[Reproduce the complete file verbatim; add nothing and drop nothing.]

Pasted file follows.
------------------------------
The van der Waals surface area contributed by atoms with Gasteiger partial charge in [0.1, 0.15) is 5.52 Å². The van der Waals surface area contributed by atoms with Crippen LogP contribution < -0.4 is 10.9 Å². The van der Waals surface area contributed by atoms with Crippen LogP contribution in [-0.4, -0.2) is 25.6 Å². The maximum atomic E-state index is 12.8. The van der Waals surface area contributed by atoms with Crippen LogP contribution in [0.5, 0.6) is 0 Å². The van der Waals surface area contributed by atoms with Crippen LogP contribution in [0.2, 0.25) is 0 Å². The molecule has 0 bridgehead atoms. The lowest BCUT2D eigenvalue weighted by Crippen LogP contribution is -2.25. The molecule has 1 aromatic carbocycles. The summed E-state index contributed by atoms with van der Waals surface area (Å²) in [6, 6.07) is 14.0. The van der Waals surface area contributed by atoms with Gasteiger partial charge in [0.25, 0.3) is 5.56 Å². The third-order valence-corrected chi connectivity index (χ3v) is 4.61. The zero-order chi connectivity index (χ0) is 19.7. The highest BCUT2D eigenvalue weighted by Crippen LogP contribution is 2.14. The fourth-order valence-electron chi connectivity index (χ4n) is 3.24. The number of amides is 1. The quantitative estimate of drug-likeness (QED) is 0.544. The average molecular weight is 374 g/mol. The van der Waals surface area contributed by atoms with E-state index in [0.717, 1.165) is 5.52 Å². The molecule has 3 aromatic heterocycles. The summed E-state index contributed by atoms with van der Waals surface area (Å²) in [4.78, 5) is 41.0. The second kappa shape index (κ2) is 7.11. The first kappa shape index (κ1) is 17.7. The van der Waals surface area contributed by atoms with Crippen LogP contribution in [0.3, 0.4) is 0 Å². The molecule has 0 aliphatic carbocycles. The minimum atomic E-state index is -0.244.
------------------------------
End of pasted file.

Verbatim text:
The van der Waals surface area contributed by atoms with Gasteiger partial charge in [0.1, 0.15) is 5.52 Å². The van der Waals surface area contributed by atoms with Crippen LogP contribution < -0.4 is 10.9 Å². The van der Waals surface area contributed by atoms with Crippen LogP contribution in [-0.4, -0.2) is 25.6 Å². The maximum atomic E-state index is 12.8. The van der Waals surface area contributed by atoms with Crippen LogP contribution in [0.5, 0.6) is 0 Å². The van der Waals surface area contributed by atoms with Crippen LogP contribution in [0.2, 0.25) is 0 Å². The molecule has 0 bridgehead atoms. The lowest BCUT2D eigenvalue weighted by Crippen LogP contribution is -2.25. The molecule has 1 aromatic carbocycles. The summed E-state index contributed by atoms with van der Waals surface area (Å²) in [6, 6.07) is 14.0. The van der Waals surface area contributed by atoms with Gasteiger partial charge in [0.25, 0.3) is 5.56 Å². The third-order valence-corrected chi connectivity index (χ3v) is 4.61. The zero-order chi connectivity index (χ0) is 19.7. The highest BCUT2D eigenvalue weighted by Crippen LogP contribution is 2.14. The fourth-order valence-electron chi connectivity index (χ4n) is 3.24. The number of amides is 1. The quantitative estimate of drug-likeness (QED) is 0.544. The average molecular weight is 374 g/mol. The van der Waals surface area contributed by atoms with E-state index in [0.717, 1.165) is 5.52 Å². The molecule has 3 aromatic heterocycles. The summed E-state index contributed by atoms with van der Waals surface area (Å²) in [4.78, 5) is 41.0. The second kappa shape index (κ2) is 7.11. The first kappa shape index (κ1) is 17.7. The van der Waals surface area contributed by atoms with Crippen LogP contribution in [0.3, 0.4) is 0 Å². The molecule has 0 aliphatic carbocycles. The minimum atomic E-state index is -0.244.